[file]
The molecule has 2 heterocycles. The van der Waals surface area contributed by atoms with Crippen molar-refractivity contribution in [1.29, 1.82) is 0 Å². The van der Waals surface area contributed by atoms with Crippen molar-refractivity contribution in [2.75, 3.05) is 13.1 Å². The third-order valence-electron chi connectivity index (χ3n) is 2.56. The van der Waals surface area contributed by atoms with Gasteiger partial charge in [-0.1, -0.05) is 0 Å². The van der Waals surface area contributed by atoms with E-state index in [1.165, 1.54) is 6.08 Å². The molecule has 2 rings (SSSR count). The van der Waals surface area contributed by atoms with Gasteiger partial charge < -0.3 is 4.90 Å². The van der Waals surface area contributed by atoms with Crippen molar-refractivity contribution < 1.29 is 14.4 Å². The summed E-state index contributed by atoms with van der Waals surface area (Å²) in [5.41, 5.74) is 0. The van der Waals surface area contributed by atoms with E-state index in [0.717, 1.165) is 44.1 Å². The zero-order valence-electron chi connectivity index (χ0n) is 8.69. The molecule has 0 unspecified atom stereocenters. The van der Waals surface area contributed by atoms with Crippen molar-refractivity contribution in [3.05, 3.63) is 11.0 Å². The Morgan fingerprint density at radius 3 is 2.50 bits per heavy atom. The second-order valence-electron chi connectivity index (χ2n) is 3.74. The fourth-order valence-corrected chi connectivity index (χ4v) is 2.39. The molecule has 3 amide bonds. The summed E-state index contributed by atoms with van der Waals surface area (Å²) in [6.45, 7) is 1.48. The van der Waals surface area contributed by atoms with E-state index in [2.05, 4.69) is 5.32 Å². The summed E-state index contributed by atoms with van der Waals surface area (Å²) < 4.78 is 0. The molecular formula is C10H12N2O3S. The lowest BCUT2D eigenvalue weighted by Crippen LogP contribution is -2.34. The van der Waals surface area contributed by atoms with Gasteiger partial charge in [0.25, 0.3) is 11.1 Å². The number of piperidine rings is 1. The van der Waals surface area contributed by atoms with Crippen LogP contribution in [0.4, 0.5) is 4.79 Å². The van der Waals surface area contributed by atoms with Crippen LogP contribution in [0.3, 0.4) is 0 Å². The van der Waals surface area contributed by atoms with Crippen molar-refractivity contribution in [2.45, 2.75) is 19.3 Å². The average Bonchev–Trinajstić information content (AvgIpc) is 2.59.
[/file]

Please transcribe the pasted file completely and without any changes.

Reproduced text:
The molecule has 2 heterocycles. The van der Waals surface area contributed by atoms with Crippen molar-refractivity contribution in [1.29, 1.82) is 0 Å². The van der Waals surface area contributed by atoms with Crippen molar-refractivity contribution in [2.75, 3.05) is 13.1 Å². The third-order valence-electron chi connectivity index (χ3n) is 2.56. The van der Waals surface area contributed by atoms with Gasteiger partial charge in [-0.1, -0.05) is 0 Å². The van der Waals surface area contributed by atoms with E-state index in [1.165, 1.54) is 6.08 Å². The molecule has 2 rings (SSSR count). The van der Waals surface area contributed by atoms with Gasteiger partial charge < -0.3 is 4.90 Å². The van der Waals surface area contributed by atoms with Crippen molar-refractivity contribution < 1.29 is 14.4 Å². The summed E-state index contributed by atoms with van der Waals surface area (Å²) in [5.41, 5.74) is 0. The van der Waals surface area contributed by atoms with E-state index in [0.717, 1.165) is 44.1 Å². The zero-order valence-electron chi connectivity index (χ0n) is 8.69. The molecule has 0 unspecified atom stereocenters. The van der Waals surface area contributed by atoms with Crippen molar-refractivity contribution in [3.05, 3.63) is 11.0 Å². The Morgan fingerprint density at radius 3 is 2.50 bits per heavy atom. The second-order valence-electron chi connectivity index (χ2n) is 3.74. The fourth-order valence-corrected chi connectivity index (χ4v) is 2.39. The molecule has 3 amide bonds. The summed E-state index contributed by atoms with van der Waals surface area (Å²) in [6.45, 7) is 1.48. The van der Waals surface area contributed by atoms with E-state index in [2.05, 4.69) is 5.32 Å². The summed E-state index contributed by atoms with van der Waals surface area (Å²) < 4.78 is 0. The molecular formula is C10H12N2O3S. The lowest BCUT2D eigenvalue weighted by Crippen LogP contribution is -2.34. The van der Waals surface area contributed by atoms with Gasteiger partial charge in [0.25, 0.3) is 11.1 Å². The number of piperidine rings is 1. The van der Waals surface area contributed by atoms with Crippen LogP contribution in [0.4, 0.5) is 4.79 Å². The van der Waals surface area contributed by atoms with Crippen LogP contribution in [0.3, 0.4) is 0 Å². The van der Waals surface area contributed by atoms with Crippen molar-refractivity contribution in [2.45, 2.75) is 19.3 Å². The average Bonchev–Trinajstić information content (AvgIpc) is 2.59.